ADVERTISEMENT

ADVERTISEMENT

Port: What will North Dakota's Legislature do on abortion?

State Sen. Janne Myrdal, a Republican who has worked as an activist in the pro-life movement for more than 30 years, joined this episode of Plain Talk to talk about what the debate over abortion in the upcoming legislative session might look like.

Photo: Janne Myrdal transgender athletes debate
Sen. Janne Myrdal, R-Edinburg, speaks on the Senate floor on Monday, March 29, 2021.
Jeremy Turley / Forum News Service
We are part of The Trust Project.

MINOT, N.D. — In 2007, a bipartisan majority of North Dakota lawmakers passed a near-total ban on abortions that was introduced by two Democratic legislators. It was written so that it would only take effect should the courts overturn Roe v. Wade and other legal precedents that created a right to an abortion.

Those precedents have been overturned, and while there's still legal wrangling around the law in North Dakota courts — our state Supreme court held oral arguments about an injunction currently blocking it this week — it's clear that the Legislature, in its upcoming session, will have some clean-up to do on the abortion issue.

State Sen. Janne Myrdal, a Republican who has worked as an activist in the pro-life movement for more than 30 years, joined this episode of Plain Talk to talk about what that debate might look like.

Myrdal told co-host Chad Oban and I that while she intends to "stand behind" North Dakota's existing laws, she does see the need for some tweaks, such as the "affirmative defense" exceptions in the law which would allow medical professionals to defend themselves against felony charges should they perform an abortion in the instance of something like rape or incest. Myrdal said she's not interested in hauling doctors into court.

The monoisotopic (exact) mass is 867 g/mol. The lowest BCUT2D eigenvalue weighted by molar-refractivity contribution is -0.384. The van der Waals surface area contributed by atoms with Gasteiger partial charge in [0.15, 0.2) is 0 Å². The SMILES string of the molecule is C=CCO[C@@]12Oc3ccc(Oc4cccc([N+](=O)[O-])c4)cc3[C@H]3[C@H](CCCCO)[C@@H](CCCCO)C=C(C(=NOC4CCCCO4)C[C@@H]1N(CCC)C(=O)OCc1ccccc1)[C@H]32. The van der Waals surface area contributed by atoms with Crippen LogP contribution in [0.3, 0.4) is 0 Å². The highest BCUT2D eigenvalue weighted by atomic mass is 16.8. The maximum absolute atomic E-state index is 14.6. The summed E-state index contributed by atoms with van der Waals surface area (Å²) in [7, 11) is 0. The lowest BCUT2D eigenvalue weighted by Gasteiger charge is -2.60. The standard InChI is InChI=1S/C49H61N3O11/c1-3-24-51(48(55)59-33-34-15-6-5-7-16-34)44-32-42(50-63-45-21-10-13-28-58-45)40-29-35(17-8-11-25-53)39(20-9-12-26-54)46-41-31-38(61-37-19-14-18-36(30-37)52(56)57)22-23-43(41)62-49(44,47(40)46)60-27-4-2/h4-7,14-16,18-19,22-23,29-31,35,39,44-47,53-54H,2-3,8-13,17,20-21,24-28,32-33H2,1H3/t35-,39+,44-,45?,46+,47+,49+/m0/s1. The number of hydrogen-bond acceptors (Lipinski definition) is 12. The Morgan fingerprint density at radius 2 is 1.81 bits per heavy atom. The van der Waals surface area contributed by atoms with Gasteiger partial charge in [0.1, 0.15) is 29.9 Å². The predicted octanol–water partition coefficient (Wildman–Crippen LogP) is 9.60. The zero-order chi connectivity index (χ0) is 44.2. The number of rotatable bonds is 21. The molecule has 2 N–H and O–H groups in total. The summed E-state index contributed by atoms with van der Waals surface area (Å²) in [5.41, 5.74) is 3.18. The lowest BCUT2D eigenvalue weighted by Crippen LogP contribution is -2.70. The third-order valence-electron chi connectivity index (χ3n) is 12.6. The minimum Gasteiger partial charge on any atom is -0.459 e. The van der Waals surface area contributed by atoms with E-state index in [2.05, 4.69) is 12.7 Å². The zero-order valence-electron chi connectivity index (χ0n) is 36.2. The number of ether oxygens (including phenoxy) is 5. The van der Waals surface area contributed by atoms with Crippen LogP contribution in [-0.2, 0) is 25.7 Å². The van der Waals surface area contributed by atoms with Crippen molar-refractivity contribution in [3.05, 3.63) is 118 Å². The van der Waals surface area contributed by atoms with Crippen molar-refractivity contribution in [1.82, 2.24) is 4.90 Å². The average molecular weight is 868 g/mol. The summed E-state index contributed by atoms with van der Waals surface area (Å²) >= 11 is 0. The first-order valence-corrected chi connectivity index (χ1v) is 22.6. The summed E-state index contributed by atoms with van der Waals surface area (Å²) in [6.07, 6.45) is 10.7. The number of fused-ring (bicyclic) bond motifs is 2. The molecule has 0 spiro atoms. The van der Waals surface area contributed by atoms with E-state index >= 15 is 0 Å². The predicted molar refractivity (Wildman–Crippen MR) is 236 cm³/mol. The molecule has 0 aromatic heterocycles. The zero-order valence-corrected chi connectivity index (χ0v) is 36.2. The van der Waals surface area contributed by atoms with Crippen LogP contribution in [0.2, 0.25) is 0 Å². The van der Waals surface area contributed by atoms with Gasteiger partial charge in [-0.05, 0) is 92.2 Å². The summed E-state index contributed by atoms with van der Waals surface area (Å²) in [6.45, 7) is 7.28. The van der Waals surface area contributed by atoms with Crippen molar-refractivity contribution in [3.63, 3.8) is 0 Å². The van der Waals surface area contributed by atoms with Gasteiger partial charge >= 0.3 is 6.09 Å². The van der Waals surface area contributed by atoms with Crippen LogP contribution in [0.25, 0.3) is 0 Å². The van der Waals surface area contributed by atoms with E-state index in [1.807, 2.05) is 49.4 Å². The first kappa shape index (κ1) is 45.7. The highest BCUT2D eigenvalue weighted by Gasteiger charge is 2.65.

She also said she's not interested in, nor has she heard of any bills coming forward, that would put restrictions on things like storing embryos, but she did say she believes Republicans can't just focus on banning abortion.

ADVERTISEMENT

Myrdal said she plans to support laws to make the adoption process easier, and to provide better care for mothers and children around a pregnancy.

The new legislative session begins in January.

If you'd like to be notified when new episodes of Plain Talk publish, click here to subscribe — it's free! — or search for Plain Talk on your favorite podcast platform.

MORE FROM ROB PORT
"You could hear an audible groan in the chamber," one lawmaker told me shortly afterward. "Absolutely embarrassing."
Bochenski says the president of UND told him that Chinese students and faculty feel "uncomfortable." Also, a state veterinarian weighs in on controversy around deer baiting.
"Some of Fargo's leaders would have us believe they're fighting gun violence. But they're not. They're wasting our time fighting over something that wasn't a problem in the first place."
"North Dakota's lawmakers could help reduce property insurance premiums, and take away some upward pressure on property taxes, by giving the state's fire departments back their full funding."
What took so long?
"A lavish compensation package given to former NDSU President Dean Bresciani is a drain on the school's resources at a time when it can ill be afforded."

Opinion by Rob Port
Rob Port is a news reporter, columnist, and podcast host for the Forum News Service. He has an extensive background in investigations and public records. He has covered political events in North Dakota and the upper Midwest for two decades. Reach him at rport@forumcomm.com. Click here to subscribe to his Plain Talk podcast.
What To Read Next
"Life is short, ends in a moment, and we don’t think much about it some days. ... It’s a scenic highway, and we should keep it that way, go a bit slower, and enjoy life."
It's hard to rock across North Dakota while the state Legislature is in session, according to columnist Tony Bender.
"Mental health affects students’ learning, thinking, feeling, acting and interacting," Steve Grineski writes.
A couple of bills introduced quietly would help feed students in public schools